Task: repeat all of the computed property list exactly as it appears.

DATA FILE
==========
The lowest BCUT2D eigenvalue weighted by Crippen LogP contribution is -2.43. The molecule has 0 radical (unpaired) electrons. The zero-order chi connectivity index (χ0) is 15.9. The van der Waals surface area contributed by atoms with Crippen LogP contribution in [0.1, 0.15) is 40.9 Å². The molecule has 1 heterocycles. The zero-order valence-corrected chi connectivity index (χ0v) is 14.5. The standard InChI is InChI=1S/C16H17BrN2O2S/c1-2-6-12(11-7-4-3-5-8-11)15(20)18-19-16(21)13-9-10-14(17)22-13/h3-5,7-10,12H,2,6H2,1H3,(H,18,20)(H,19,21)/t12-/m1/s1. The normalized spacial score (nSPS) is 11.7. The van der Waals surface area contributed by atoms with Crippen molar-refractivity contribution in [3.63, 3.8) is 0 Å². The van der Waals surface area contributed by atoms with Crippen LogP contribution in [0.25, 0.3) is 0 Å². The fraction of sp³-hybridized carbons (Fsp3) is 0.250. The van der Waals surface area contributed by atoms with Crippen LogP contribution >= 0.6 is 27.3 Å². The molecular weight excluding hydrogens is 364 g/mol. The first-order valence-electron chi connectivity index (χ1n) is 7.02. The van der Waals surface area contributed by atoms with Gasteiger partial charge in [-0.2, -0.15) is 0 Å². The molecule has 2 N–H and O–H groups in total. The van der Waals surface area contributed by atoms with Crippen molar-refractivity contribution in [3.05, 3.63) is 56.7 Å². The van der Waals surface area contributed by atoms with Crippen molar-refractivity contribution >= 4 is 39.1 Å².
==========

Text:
The lowest BCUT2D eigenvalue weighted by Crippen LogP contribution is -2.43. The molecule has 0 radical (unpaired) electrons. The zero-order chi connectivity index (χ0) is 15.9. The van der Waals surface area contributed by atoms with Crippen LogP contribution in [0.1, 0.15) is 40.9 Å². The molecule has 1 heterocycles. The zero-order valence-corrected chi connectivity index (χ0v) is 14.5. The standard InChI is InChI=1S/C16H17BrN2O2S/c1-2-6-12(11-7-4-3-5-8-11)15(20)18-19-16(21)13-9-10-14(17)22-13/h3-5,7-10,12H,2,6H2,1H3,(H,18,20)(H,19,21)/t12-/m1/s1. The normalized spacial score (nSPS) is 11.7. The van der Waals surface area contributed by atoms with Crippen molar-refractivity contribution in [3.63, 3.8) is 0 Å². The van der Waals surface area contributed by atoms with Crippen LogP contribution in [0.25, 0.3) is 0 Å². The fraction of sp³-hybridized carbons (Fsp3) is 0.250. The van der Waals surface area contributed by atoms with Crippen LogP contribution >= 0.6 is 27.3 Å². The molecular weight excluding hydrogens is 364 g/mol. The first-order valence-electron chi connectivity index (χ1n) is 7.02. The van der Waals surface area contributed by atoms with Gasteiger partial charge in [-0.2, -0.15) is 0 Å². The molecule has 2 N–H and O–H groups in total. The van der Waals surface area contributed by atoms with Crippen molar-refractivity contribution in [3.05, 3.63) is 56.7 Å². The van der Waals surface area contributed by atoms with Crippen molar-refractivity contribution >= 4 is 39.1 Å².